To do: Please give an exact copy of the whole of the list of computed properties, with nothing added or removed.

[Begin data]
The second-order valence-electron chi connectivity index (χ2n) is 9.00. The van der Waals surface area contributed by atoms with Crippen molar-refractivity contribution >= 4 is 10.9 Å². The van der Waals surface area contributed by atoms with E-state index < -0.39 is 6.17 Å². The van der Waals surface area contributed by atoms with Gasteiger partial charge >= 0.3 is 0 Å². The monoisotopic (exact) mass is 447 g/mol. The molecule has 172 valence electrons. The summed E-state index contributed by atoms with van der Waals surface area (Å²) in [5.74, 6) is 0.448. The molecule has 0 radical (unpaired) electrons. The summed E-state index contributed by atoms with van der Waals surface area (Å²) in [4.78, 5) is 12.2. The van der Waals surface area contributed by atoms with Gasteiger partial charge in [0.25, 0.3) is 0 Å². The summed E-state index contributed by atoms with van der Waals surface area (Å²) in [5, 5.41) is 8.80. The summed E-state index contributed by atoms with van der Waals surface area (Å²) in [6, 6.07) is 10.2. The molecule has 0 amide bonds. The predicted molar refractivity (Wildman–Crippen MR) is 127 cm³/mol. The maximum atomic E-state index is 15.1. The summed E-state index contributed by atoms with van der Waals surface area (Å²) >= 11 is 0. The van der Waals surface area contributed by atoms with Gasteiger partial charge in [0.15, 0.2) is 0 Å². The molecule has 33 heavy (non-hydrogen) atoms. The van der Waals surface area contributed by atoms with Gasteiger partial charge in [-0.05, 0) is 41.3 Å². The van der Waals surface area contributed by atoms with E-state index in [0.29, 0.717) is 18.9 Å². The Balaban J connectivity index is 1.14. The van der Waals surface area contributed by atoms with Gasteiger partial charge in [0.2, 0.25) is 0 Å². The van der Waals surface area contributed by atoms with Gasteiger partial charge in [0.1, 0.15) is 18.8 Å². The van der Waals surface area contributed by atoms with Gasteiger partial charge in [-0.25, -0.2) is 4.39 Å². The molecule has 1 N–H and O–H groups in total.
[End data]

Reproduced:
The second-order valence-electron chi connectivity index (χ2n) is 9.00. The van der Waals surface area contributed by atoms with Crippen molar-refractivity contribution >= 4 is 10.9 Å². The van der Waals surface area contributed by atoms with E-state index < -0.39 is 6.17 Å². The van der Waals surface area contributed by atoms with Gasteiger partial charge >= 0.3 is 0 Å². The monoisotopic (exact) mass is 447 g/mol. The molecule has 172 valence electrons. The summed E-state index contributed by atoms with van der Waals surface area (Å²) in [5.74, 6) is 0.448. The molecule has 0 radical (unpaired) electrons. The summed E-state index contributed by atoms with van der Waals surface area (Å²) in [4.78, 5) is 12.2. The van der Waals surface area contributed by atoms with Gasteiger partial charge in [0.25, 0.3) is 0 Å². The summed E-state index contributed by atoms with van der Waals surface area (Å²) in [5, 5.41) is 8.80. The summed E-state index contributed by atoms with van der Waals surface area (Å²) in [6, 6.07) is 10.2. The molecule has 0 amide bonds. The predicted molar refractivity (Wildman–Crippen MR) is 127 cm³/mol. The maximum atomic E-state index is 15.1. The summed E-state index contributed by atoms with van der Waals surface area (Å²) >= 11 is 0. The van der Waals surface area contributed by atoms with Gasteiger partial charge in [0.15, 0.2) is 0 Å². The molecule has 33 heavy (non-hydrogen) atoms. The van der Waals surface area contributed by atoms with Gasteiger partial charge in [-0.05, 0) is 41.3 Å². The van der Waals surface area contributed by atoms with E-state index in [0.29, 0.717) is 18.9 Å². The Balaban J connectivity index is 1.14. The van der Waals surface area contributed by atoms with Gasteiger partial charge in [0.2, 0.25) is 0 Å². The van der Waals surface area contributed by atoms with Gasteiger partial charge in [0.1, 0.15) is 18.8 Å². The van der Waals surface area contributed by atoms with Gasteiger partial charge in [-0.25, -0.2) is 4.39 Å². The molecule has 1 N–H and O–H groups in total.